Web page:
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Current time:0:00Total duration:11:15

Video transcript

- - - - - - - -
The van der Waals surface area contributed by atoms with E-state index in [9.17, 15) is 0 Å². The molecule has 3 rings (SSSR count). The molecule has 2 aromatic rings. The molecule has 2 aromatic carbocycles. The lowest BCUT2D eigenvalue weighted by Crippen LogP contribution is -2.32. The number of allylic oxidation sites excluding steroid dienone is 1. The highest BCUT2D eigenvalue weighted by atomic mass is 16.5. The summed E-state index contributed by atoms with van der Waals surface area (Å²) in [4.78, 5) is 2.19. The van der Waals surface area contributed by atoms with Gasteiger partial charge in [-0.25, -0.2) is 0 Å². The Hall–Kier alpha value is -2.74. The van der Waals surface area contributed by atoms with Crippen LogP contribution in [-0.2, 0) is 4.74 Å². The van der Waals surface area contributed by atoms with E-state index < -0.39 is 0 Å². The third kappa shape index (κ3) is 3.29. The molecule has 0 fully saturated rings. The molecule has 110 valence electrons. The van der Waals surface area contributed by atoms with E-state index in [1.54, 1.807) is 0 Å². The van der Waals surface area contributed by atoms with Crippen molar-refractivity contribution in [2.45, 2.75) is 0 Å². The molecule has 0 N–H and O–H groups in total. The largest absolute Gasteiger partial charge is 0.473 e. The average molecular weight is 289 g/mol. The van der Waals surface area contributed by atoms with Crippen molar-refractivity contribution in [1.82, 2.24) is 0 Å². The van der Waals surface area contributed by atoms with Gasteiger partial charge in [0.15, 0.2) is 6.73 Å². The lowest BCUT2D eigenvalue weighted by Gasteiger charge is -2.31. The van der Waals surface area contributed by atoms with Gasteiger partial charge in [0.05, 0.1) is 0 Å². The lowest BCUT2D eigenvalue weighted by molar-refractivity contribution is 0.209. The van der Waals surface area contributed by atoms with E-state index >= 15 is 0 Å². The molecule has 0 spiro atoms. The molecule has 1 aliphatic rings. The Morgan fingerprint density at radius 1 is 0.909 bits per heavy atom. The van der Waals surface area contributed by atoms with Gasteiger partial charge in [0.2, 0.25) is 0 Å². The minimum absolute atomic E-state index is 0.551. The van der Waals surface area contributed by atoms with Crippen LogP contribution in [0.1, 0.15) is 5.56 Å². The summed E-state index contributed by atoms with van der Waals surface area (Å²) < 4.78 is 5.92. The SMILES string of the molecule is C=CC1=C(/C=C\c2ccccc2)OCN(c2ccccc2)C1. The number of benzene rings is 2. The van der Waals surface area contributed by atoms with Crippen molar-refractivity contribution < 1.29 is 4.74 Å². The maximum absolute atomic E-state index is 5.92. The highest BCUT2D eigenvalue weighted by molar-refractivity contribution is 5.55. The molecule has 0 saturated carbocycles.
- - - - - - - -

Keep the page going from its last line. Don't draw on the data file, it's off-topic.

let's say that you're the owner of some type of copyrighted material maybe it's a movie maybe it's music of some kind and you observe that there is a site that is operating outside of the United States and that site at least in your mind seems to be infringing on your copyrights by US law so this is the site this is the site in question and you are saying that it's doing illegal things at least at least by US standards the problem is is that there's nothing you can do it's operating outside of US soil and outside of US laws you can even go to the government even if the government wanted to do something about it it really couldn't because once again it is outside the US jurisdiction the purpose of SOPA and it seems fairly benign at first is to give some tools to these actors to stop this the problem and we'll see that it's actually quite a large problem is it gives tools to these actors to do much more than just stopping illegal activity it allows them essentially to go on to some degree a kind of a witch hunt for anyone that might even have a whiff of enabling this type of activity it won't even just be for foreign sites so let's write this down so SOPA stands for Stop Online Piracy Act it sounds pretty reasonable and this is the version of the bill that's coming from the House of Representatives the one from the Senate they're slightly different but they have the same intent is PIPA and what it does is if you can't go after the this site itself maybe you can go after site that are somehow benefiting this site and those sites are inside the United States so this is outside this is inside the United States so things that are doing that might include search engines so search engines like a Google or Bing they obviously link to this site over here you might have ad networks so sites that allow this site over here to display ads and get revenue from them that are benefiting this site over here you might have payment sites like PayPal or credit card processors that this site uses to collect revenue and maybe most importantly you have things like the DNS servers within the US that associate this site's domain name with the actual servers and don't get too technical about it but when you type in something like WWJD shady foreign and once again where we're going to see that this site might not even have to be shady or foreign but when you type something like that in there servers in the United States that associate that with these servers that might be operated outside the United States that associate these this text with a number that points to this website that points to this websites servers so these are all things within the United States that to some degree this site is dependent on so what SOPA does is it allows these actors here the ones that are obviously concerned with enforcing with enforcing their copyrights to issue court orders and notices to these actors right over here that essentially compels them very strongly to immediately cut off ties to immediately cut off ties with this illegal site or this person what they think is an illegal site now that might seem reasonable to you except for the fact that it's kind of a shoot first and think later type of policy the basic the way it works is is you presume guilt until this guy somehow tries to prove his innocence and we'll see this guy isn't just nationally sites outside the US it might even be completely legal or what I would consider completely legal sites inside the US essentially as soon as this allegation is made in either a court order or notice is paid these enablers have to cut off ties to this site and you can imagine if these cut off ties to this site this site's business whatever it might be whether illegal or illegal immediately gets obliterated especially this one here including search engines ad networks and payments and if they don't comply then these guys are going to start having a legal battle and so these guys are not only going to have to comply and that by itself is hard but if they don't comply they themselves are going to be in trouble now it gets really obviously creepy when you start going into so when you think of just a spirit you're like okay maybe this is you know we can we can work around this a little bit but it gets creepy when you even though this is the spirit of the legislation when you actually read the wording of the legislation and obviously that's what matters not the name or the intent but actually how its worded and when it the way it's worded it's pretty clear that its intent is to go after much more than just a site that's explicitly selling illegal pharmaceuticals or allowing people to download movies or or video of movies or music that these owners don't have access to but when you read the wording it's pretty clear that they want to be able to shut down anything that isn't in any way associating with itself or in any way enabling it and you see it in the wording so this is actually section 103 of the SOPA legislation and this is how they define a site that is dedicated to theft of us property so an internet site is dedicated to the theft of us property if and so you know it's it's usable by people in the United States and then this is interesting it's that it's primarily designer operated for the purpose of has only limited purpose or use other than or is marketed by its operator or another acting in concert with that operator for use in offering goods or services in a manner that engages in enables or facilitates now this is interesting enables or facilitates all of these violations and these are the violations that would be you know illegal you're selling things that you can't sell your you're infringing on other people's copyrights and it might seem harmless this enables or facilitates until you think about what that could encapsulate if I have a site I mean I guess I am part of a site Khan Academy let's say someone puts a message on Khan Academy and from Khan Academy from Khan Academy they link to a site that actually is really illegal and that is really shady they link to it and in the message boards well under this am i enabling is Khan Academy enabling or facilitating and if that's the case and Khan Academy by this definition would be considered to be a site that is dedicated to theft of us property and there are much bigger players and just Khan Academy that can be thrown into this bucket players like YouTube or Vimeo or any site or even a news site that allows people to put comments or allows people to put images things like Flickr that maybe hat in some way the user is infringing on the copyright now all of a sudden the whole site based on this definition the entire site can be defined as a site dedicated to theft of us property by this definition YouTube could be that if it's viewed kind of you know enabling or facilitating Khan Academy any new site could be viewed like that way Vimeo could be viewed that way a photo sharing site could be viewed that people might take a photo of something they don't have the copyright to and upload an image and all of a sudden what with this by this definition based on just a sense that that's being violated they won't just be able to shut down these blatantly illegal sites they will be able to shut down things like YouTube or Vimeo or even things like cnn.com if someone puts a message or an image that they think is somehow violating and so it's not just going right now the methodology is if there's some content on YouTube or Vimeo or some other site that they feel is infringing on their copyright there are laws where they contact YouTube directly they point them to the content that seems to be infringing and then YouTube or Vimeo or whoever will take down that content but what this allows them to do is shoot first and think later oh look you are enabling that if they can convince some court to give a court order even they can start start giving notice to these players right over here to cut off ties with major what I would consider very legal sites like YouTube or Vimeo or CNN it's really almost any site that allows people to upload things onto it or put links on it which is almost Facebook is another one Facebook anything that has user-generated content if just a whim they could take down the entire site not just take down that user-generated content they could out with convincing just one judge or convincing just any of these they can cut off ties with Facebook not even making Facebook calm point to Facebook anymore CNN they could just completely take down these sites on a whim and it gets worse than that because you would say well like if they're taking this down on a whim and you know maybe they kind of thought it was but they didn't do their homework and they later realize that it wasn't copyright infringement couldn't these guys sue back although already the damage would have been done these sites would have been taken down they would have lost millions or billions of dollars millions or tens or hundreds of millions of users would not be able to access these things and this would also be true for Wikipedia if someone uploaded something that where it wasn't completely hundred-percent vetted they could take down the entire they could take down the entire site not just that content and you say okay that's bad enough but couldn't these people would say look you wrongfully took us down we're going to sue you now well to see that they can't and to see how one-sided legislation is notice the threshold for being able to sued back if you kind of misrepresented a violation the only way you are kind of held accountable is if you knowingly materially misrepresented the violation so if the copyright holder just says oh I think someone on YouTube you know I feel pretty good that someone on YouTube is violating it that YouTube is enabling a violation and therefore YouTube is a site dedicated to theft of us property and it later on it finds out that that it wasn't it was fair use or maybe that person actually did have the copyright to it they can't be sued because they said well I just thought it was they weren't they weren't knowingly materially misrepresenting themselves so even if it ends up not even being a violation these guys could take the site down maybe some small producer actually secured the rights put it up on YouTube and then all of a sudden these guys take down in all of YouTube based on not actually knowing what they're talking about and they can't even there can't even be a countersuit in that case based on the law and it gets even creepier than that because to be considered this you don't even just have to enable or facilitate which is almost anything one could argue in a computer is enabling or facilitating this on some level but you could you are considered to be a site dedicated to theft of us property even if you do nothing illegal even if you don't even enable anything illegal but if you just take actions that make it difficult for authorities to confirm that you're doing something illegal so if you view this in the physical world obviously some people are doing illegal things in their homes and obviously a lot of people lock their doors to keep people out of their homes and maybe people doing illegal things are even more likely to lock their doors and close their shutters what this would do and this would do it in the virtual sense is say look by just by taking the deliberate action of closing your shutters and locking your doors which makes it hard for federal agents to confirm that you're doing illegal things just by doing that that itself is an illegal act so this is this is maybe one of the creepiest and draconian intrusions of privacy that I've actually you know I've ever that was even attempted to be passed into law so I if I were you just as a kind of a a privacy liberty-loving American I'd be worried